KANSAS CITY -- The Indians announced Tuesday that they have signed three picks from the 2018 Draft, including their top two selections.High schoolers Noah Naylor, Ethan Hankins and Korey Holland and Oregon State's Steven Kwan all signed with the Tribe for more than their slotted or expected amounts. Naylor signed
KANSAS CITY -- The Indians announced Tuesday that they have signed three picks from the 2018 Draft, including their top two selections.
High schoolers Noah Naylor, Ethan Hankins and Korey Holland and Oregon State's Steven Kwan all signed with the Tribe for more than their slotted or expected amounts. Naylor signed for a bonus of $2,578,138 (No. 29 pick value: $2,332,700), Hankins for $2,246,022 (No. 35 pick value: $2,016,400) and Holland for $515,000 (No. 433 pick value: $125,000).
Naylor, a catcher from St. Joan of Arc Catholic in Mississauga, Ont., projects as a strong hitter with heavy power, and he has a strong defensive profile in addition to his proficiency at the plate. He was previously committed to play at Texas A&M.
"We're excited about Noah's bat. He can really hit," director of amateur scouting Scott Barnsby said during the Draft. "[He] controls the strike zone, [has] really good hand-eye [coordination]. Can drive the ball to all fields. There's power there. Defensively, [he's] a stay-behind-the-plate catcher with arm strength."
Naylor's power culminated in an appearance at the High School Home Run Derby during last year's All-Star festivities at Marlins Park in Miami. He finished second in the competition to Nolan Gorman, who was taken 10 picks before Naylor by the Cardinals.
As a member of the Ontario Blue Jays (an elite 18-and-up team based in his home province), Naylor hit .421 in seven games. He also played for the Canadian Junior National Team, touring Spring Training facilities in Florida to play against members of the Red Sox and Blue Jays.
The Indians found Naylor a battery-mate just six picks later, when they drafted Hankins, a right-handed pitcher from Forsyth Central High in Cumming, Ga. He had been committed to pitch at Vanderbilt.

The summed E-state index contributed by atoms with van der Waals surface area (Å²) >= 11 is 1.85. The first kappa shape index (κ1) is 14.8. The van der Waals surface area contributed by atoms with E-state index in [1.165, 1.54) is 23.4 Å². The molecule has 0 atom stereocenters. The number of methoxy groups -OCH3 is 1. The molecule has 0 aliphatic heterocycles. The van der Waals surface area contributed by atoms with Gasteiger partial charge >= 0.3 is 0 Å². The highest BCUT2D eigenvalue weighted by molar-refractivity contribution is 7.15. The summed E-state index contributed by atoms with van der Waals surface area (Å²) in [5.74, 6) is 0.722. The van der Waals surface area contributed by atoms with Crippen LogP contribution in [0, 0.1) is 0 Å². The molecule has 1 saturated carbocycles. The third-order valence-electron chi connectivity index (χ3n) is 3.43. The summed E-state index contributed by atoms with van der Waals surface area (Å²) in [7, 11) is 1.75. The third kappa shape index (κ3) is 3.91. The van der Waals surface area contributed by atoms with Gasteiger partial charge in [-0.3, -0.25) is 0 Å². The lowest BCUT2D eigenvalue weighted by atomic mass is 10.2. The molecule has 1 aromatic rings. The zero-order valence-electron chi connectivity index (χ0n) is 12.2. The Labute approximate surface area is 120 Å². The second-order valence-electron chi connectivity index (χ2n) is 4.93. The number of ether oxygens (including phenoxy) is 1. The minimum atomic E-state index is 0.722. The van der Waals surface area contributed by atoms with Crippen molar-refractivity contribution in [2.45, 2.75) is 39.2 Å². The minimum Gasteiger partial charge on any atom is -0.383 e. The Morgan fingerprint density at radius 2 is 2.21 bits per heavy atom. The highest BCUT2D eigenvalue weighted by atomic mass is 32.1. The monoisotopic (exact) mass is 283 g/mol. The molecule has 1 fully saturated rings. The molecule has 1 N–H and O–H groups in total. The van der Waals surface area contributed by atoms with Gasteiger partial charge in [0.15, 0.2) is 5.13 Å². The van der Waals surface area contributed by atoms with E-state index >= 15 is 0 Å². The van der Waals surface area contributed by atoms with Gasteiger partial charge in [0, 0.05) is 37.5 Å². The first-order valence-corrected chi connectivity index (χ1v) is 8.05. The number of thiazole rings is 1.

Hankins was projected by many to be one of the first pitchers drafted this year, but a muscular issue with his throwing shoulder made his stock fall. He did make a recovery, however, and finished the season strong.
Cleveland was drawn to Hankins' 6-foot-6-inch frame, which allows his long arms to operate smoothly in his delivery. He projects as a starter, with his best pitch being a fastball that sits consistently in the mid-90s and tops out at around 98 mph.
"Ethan is an impressive young man," Barnsby said during the Draft. "It's a four-pitch mix, and he throws a lot of strikes. He's an athletic kid. The arm works well, so we're absolutely looking at him as a starter."
Kwan was a member of the Oregon State squad that recently captured the 2018 College World Series title. Battling an injury, he started just one game in the Finals, and pinch-hit in another.
The regular leadoff hitter for the Beavers, Kwan swings a consistent bat and has good speed out of the box. It translates to the outfield as well, where he exhibits strong range in center field.
Holland, who was drafted in the 14th round, is a speedy center fielder with a solid line-drive approach at the plate. He was committed to play at Texas.
Jordan Wolf is a reporter for MLB.com based in Kansas City.